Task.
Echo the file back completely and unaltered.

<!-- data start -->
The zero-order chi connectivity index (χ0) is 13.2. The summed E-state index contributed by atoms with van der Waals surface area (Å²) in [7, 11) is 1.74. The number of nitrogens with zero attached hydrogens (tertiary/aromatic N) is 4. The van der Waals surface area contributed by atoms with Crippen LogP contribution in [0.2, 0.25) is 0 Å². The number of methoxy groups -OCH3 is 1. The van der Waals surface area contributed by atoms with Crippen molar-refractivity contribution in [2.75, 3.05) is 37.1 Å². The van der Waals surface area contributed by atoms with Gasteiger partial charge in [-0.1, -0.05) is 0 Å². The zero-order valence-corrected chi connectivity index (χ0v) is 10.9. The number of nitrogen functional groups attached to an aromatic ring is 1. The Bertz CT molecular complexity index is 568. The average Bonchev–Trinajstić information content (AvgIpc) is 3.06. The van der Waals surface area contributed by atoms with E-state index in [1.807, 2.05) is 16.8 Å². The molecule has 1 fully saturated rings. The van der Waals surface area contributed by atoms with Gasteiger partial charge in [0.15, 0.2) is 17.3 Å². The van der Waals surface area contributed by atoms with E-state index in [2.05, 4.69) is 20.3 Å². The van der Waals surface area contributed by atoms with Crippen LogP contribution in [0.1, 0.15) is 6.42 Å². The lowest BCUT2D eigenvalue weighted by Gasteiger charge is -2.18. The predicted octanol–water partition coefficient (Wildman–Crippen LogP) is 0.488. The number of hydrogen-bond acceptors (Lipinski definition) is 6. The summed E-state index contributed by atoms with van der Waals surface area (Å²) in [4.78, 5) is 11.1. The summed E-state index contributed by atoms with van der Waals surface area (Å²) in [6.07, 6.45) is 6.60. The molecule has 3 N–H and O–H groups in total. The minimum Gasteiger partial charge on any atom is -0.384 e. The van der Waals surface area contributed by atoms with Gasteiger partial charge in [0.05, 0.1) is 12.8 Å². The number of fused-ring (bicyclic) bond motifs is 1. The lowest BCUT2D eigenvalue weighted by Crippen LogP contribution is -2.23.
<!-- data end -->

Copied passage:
The zero-order chi connectivity index (χ0) is 13.2. The summed E-state index contributed by atoms with van der Waals surface area (Å²) in [7, 11) is 1.74. The number of nitrogens with zero attached hydrogens (tertiary/aromatic N) is 4. The van der Waals surface area contributed by atoms with Crippen LogP contribution in [0.2, 0.25) is 0 Å². The number of methoxy groups -OCH3 is 1. The van der Waals surface area contributed by atoms with Crippen molar-refractivity contribution in [2.75, 3.05) is 37.1 Å². The van der Waals surface area contributed by atoms with Gasteiger partial charge in [-0.1, -0.05) is 0 Å². The zero-order valence-corrected chi connectivity index (χ0v) is 10.9. The number of nitrogen functional groups attached to an aromatic ring is 1. The Bertz CT molecular complexity index is 568. The average Bonchev–Trinajstić information content (AvgIpc) is 3.06. The van der Waals surface area contributed by atoms with E-state index in [1.807, 2.05) is 16.8 Å². The molecule has 1 fully saturated rings. The van der Waals surface area contributed by atoms with Gasteiger partial charge in [0.15, 0.2) is 17.3 Å². The van der Waals surface area contributed by atoms with E-state index in [2.05, 4.69) is 20.3 Å². The van der Waals surface area contributed by atoms with Crippen LogP contribution in [0.1, 0.15) is 6.42 Å². The lowest BCUT2D eigenvalue weighted by Gasteiger charge is -2.18. The predicted octanol–water partition coefficient (Wildman–Crippen LogP) is 0.488. The number of hydrogen-bond acceptors (Lipinski definition) is 6. The summed E-state index contributed by atoms with van der Waals surface area (Å²) in [4.78, 5) is 11.1. The summed E-state index contributed by atoms with van der Waals surface area (Å²) in [6.07, 6.45) is 6.60. The molecule has 3 N–H and O–H groups in total. The minimum Gasteiger partial charge on any atom is -0.384 e. The van der Waals surface area contributed by atoms with Gasteiger partial charge in [0.05, 0.1) is 12.8 Å². The number of fused-ring (bicyclic) bond motifs is 1. The lowest BCUT2D eigenvalue weighted by Crippen LogP contribution is -2.23.